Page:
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Chair of the Department
Director of Undergraduate Studies
Physics is the most basic of the natural sciences. It is concerned with understanding the world on all scales of length, time, and energy. The methods of physics are diverse, but they share a common objective to develop and refine fundamental models that quantitatively explain observations and the results of experiments. The discoveries of physics rank among the most important achievements of human inquiry and have had an enormous impact on human culture and civilization. Members of the department conduct research in the fields of astrophysics, biophysics, cosmology, elementary particle physics, gravitation, hard and soft condensed matter physics, and statistical physics, carrying out experimental work in state-of-the art laboratories in the department and at such national and international facilities as the Large Hadron Collider at CERN and large astronomical observatories.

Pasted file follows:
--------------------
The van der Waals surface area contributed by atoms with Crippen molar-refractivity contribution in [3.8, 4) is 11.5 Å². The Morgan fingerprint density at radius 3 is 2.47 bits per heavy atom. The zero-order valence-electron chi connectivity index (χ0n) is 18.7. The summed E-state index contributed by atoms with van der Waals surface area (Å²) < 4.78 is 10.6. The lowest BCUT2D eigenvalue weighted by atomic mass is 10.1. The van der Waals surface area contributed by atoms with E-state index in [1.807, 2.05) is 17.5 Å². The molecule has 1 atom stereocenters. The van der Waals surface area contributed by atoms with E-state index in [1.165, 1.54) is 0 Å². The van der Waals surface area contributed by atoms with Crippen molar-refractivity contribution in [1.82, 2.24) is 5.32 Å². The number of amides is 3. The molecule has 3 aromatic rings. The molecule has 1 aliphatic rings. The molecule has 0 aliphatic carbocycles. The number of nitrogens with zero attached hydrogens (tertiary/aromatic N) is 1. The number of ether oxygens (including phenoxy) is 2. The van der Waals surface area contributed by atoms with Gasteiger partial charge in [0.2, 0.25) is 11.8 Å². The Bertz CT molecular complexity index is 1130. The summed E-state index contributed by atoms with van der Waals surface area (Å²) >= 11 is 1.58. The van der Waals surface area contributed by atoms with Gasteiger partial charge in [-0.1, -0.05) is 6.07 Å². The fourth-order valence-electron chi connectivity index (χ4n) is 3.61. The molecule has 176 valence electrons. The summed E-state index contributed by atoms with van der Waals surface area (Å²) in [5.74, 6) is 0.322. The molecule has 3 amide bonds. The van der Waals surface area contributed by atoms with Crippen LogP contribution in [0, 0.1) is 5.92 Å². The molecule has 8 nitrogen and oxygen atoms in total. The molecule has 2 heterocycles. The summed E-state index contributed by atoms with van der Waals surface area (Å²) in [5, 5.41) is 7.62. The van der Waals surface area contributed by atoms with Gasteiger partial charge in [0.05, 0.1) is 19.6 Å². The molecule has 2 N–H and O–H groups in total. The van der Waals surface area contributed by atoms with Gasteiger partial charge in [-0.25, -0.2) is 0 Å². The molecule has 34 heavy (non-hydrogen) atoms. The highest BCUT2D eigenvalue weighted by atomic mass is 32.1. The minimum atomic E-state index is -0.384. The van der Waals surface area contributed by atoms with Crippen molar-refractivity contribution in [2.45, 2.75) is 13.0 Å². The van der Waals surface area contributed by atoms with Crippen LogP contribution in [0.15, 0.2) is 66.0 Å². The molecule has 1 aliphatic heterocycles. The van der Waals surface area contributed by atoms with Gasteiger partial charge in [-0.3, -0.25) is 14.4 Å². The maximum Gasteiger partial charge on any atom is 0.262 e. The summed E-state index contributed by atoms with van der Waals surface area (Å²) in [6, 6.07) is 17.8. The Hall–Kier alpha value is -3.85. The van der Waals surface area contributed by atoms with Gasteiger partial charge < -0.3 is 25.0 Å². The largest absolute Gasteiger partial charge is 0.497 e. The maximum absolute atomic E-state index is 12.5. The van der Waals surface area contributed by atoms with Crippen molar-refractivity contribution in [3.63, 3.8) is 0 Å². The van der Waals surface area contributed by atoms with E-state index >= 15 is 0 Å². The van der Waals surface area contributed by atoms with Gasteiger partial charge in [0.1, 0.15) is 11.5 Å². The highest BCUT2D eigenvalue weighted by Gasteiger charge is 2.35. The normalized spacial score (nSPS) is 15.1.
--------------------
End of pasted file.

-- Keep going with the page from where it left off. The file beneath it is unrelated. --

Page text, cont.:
The educational programs of the department are aimed at providing a range of courses to meet the needs of different student groups. For undergraduate physics majors, there is a rigorous core program, exposure to current frontiers, and opportunities for research. For science majors outside of physics, there are technical courses that emphasize the fundamental physical laws that underpin other sciences; and for other majors, nontechnical courses introduce some of the most important concepts of physics and their impact on the contemporary world.